As they watched the machine making a low circuit to the left it dropped rapidly nose first apparently in a stall. The pilot was unable to regain control. The two men, horrified, saw the machine strike the ground among the trees. Flames and smoke shot up immediately.

Mr Tetley said the column of smoke which rose from the crashed machine was 100 feet high. Mr Tetley telephoned the Queanbeyan police and directed them to the scene.

The plane crashed on the top of a small hill in a small clearing between two trees. It appeared as though the pilot had made a last desperate effort to bring the plane down on the only cleared space of any size for several miles around. The machine struck a large log in the middle of the clearing. The pilot had pancaked the big plane, but the log apparently ripped the undercarriage, the bottom of the fuselage and the lower part of the wings, containing the petrol tanks.

The machine was enveloped in flames when the police, ambulance officers and aircraftmen reached the scene.

When the flames had died down all that remained of the plane was half of the tail unit. The remained was a charred heap of ash and fused metal. The starboard engine had been partly melted by the heat and the wings had been almost entirely consumed.

Ministers at the Scene

Before the remains of the victims had been removed from the scene of the crash the Federal Treasurer (Mr Spender), the Postmaster-General (Mr Thorby) and the Minister of Supply (Sir Frederick Stewart) arrived. They waited while the doctors and air force men completed their grim task. In the meantime many people living in Queanbeyan and Canberra had motored out to the spot, but a strong guard of air force men was placed around the wrecked plane, and no one was permitted to approach within a hundred yards or so.

Two members of the air accidents investigation committee today held a preliminary investigation into the accident, and will continue their investigations tomorrow.

The chief of the air staff (Sir Charles Burnett) arrived in Canberra during the day. He is staying at Government House.

Narrow Escape of Two Ministers

Two other Ministers can count themselves fortunate that they were not aboard the plane. The Assistant Treasurer, Mr Fadden, and the Minister of Customs, Senator McLeay, were offered seats, but declined the invitation.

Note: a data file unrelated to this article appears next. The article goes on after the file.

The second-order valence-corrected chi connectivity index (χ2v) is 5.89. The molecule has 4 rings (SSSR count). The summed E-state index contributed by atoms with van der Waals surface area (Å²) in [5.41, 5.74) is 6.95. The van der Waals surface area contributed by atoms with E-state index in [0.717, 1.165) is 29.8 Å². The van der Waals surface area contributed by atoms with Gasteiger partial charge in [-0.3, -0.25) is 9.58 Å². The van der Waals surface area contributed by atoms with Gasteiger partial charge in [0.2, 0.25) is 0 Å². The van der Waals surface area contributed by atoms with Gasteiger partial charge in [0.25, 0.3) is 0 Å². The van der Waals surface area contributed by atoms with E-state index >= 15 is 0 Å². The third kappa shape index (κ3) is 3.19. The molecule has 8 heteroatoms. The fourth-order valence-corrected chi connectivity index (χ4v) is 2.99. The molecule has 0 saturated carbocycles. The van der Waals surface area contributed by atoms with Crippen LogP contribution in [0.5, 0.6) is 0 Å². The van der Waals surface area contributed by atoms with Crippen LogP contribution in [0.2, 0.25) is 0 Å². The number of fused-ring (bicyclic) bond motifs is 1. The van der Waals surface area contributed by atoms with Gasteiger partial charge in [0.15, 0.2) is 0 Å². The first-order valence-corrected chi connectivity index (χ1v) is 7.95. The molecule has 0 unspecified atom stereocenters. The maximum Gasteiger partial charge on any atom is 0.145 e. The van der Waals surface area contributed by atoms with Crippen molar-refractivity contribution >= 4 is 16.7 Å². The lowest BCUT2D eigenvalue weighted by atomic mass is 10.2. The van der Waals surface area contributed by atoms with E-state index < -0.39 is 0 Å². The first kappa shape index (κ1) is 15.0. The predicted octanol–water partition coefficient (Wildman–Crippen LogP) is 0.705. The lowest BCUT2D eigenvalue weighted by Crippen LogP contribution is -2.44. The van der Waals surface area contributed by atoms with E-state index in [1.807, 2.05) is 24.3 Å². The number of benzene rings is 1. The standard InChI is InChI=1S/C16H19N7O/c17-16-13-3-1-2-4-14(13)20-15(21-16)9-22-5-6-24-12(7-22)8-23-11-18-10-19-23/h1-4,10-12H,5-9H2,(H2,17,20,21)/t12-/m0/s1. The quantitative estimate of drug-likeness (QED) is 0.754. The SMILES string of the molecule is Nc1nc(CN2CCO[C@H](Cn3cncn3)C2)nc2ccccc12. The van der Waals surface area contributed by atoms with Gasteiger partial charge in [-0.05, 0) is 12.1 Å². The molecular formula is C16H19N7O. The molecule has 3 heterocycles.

Senator McLeay had intended to go by air, but on learning that the Controller-General of Customs was travelling by train, decided to accompany him, so that departmental matters could be discussed.

Mr Fadden had booked a berth on the train, and as he considered it inconvenient to cancel his reservation at a late stage he also rejected the invitation to travel by air.

It was the intention of Sir Henry Gullett to fly to Canberra with Mr Fairbairn and Mr Elford in Mr Fairbairn’s own plane, but at the last minute they all decided to use the air force plane

More fortunate were Mr P. T. Hayter, private secretary to the Minister of the Army, who was to accompany Mr Street in the plane, and Mr Tyrrell, an officer of the Department of Air, who was also to have been a passenger.

General Sir Brudenell White was desirous that his staff officer Lieutenant-Colonel Thornthwaite, should accompany him and arrangements were made accordingly, and Messrs. Hayter and Tyrell travelled by train to Canberra.

Important Documents Lost

It is understood that the Ministers and the Chief of the Army General Staff were carrying vital documents relating to the war programme, but all were destroyed. Only a few personal effects of the victims were recovered. It is stated that a watch was found in the wreckage. It had stopped at 10.50.